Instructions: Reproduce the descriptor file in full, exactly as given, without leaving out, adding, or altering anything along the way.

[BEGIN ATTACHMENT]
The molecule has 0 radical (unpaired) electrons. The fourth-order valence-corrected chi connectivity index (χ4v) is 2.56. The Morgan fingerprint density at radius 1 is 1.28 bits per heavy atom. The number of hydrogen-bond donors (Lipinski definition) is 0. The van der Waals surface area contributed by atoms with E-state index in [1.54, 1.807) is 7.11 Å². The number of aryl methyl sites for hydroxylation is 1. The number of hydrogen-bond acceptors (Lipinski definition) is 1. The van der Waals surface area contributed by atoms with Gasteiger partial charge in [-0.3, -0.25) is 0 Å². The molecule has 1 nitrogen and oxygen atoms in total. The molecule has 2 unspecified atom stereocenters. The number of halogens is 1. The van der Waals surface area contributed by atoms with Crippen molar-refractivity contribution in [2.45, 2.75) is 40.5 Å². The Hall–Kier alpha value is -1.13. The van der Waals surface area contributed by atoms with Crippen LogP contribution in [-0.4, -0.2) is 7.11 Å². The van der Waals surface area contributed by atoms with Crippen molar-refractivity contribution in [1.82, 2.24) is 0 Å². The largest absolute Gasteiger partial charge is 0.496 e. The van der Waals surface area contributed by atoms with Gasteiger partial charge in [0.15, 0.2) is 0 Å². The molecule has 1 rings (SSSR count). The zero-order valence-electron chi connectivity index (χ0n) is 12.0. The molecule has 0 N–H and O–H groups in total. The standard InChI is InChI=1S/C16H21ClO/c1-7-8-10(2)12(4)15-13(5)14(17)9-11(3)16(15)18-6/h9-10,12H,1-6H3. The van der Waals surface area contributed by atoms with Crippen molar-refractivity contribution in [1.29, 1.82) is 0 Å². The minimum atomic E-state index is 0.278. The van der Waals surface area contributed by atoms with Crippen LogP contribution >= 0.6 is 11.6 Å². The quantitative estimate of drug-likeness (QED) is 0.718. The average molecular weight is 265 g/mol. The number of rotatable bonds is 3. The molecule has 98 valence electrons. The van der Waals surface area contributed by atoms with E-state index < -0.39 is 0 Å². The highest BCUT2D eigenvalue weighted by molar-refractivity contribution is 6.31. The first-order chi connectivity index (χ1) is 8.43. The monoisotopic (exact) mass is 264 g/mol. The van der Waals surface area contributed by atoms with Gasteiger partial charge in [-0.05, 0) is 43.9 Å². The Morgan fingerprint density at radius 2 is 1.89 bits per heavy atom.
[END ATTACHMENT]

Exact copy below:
The molecule has 0 radical (unpaired) electrons. The fourth-order valence-corrected chi connectivity index (χ4v) is 2.56. The Morgan fingerprint density at radius 1 is 1.28 bits per heavy atom. The number of hydrogen-bond donors (Lipinski definition) is 0. The van der Waals surface area contributed by atoms with E-state index in [1.54, 1.807) is 7.11 Å². The number of aryl methyl sites for hydroxylation is 1. The number of hydrogen-bond acceptors (Lipinski definition) is 1. The van der Waals surface area contributed by atoms with Gasteiger partial charge in [-0.3, -0.25) is 0 Å². The molecule has 1 nitrogen and oxygen atoms in total. The molecule has 2 unspecified atom stereocenters. The number of halogens is 1. The van der Waals surface area contributed by atoms with Crippen molar-refractivity contribution in [2.45, 2.75) is 40.5 Å². The Hall–Kier alpha value is -1.13. The van der Waals surface area contributed by atoms with Crippen LogP contribution in [-0.4, -0.2) is 7.11 Å². The van der Waals surface area contributed by atoms with Crippen molar-refractivity contribution in [1.82, 2.24) is 0 Å². The largest absolute Gasteiger partial charge is 0.496 e. The van der Waals surface area contributed by atoms with Gasteiger partial charge in [0.15, 0.2) is 0 Å². The molecule has 1 rings (SSSR count). The zero-order valence-electron chi connectivity index (χ0n) is 12.0. The molecule has 0 N–H and O–H groups in total. The standard InChI is InChI=1S/C16H21ClO/c1-7-8-10(2)12(4)15-13(5)14(17)9-11(3)16(15)18-6/h9-10,12H,1-6H3. The van der Waals surface area contributed by atoms with Crippen molar-refractivity contribution in [1.29, 1.82) is 0 Å². The minimum atomic E-state index is 0.278. The van der Waals surface area contributed by atoms with Crippen LogP contribution >= 0.6 is 11.6 Å². The quantitative estimate of drug-likeness (QED) is 0.718. The average molecular weight is 265 g/mol. The number of rotatable bonds is 3. The molecule has 98 valence electrons. The van der Waals surface area contributed by atoms with E-state index < -0.39 is 0 Å². The highest BCUT2D eigenvalue weighted by molar-refractivity contribution is 6.31. The first-order chi connectivity index (χ1) is 8.43. The monoisotopic (exact) mass is 264 g/mol. The van der Waals surface area contributed by atoms with Gasteiger partial charge in [-0.05, 0) is 43.9 Å². The Morgan fingerprint density at radius 2 is 1.89 bits per heavy atom.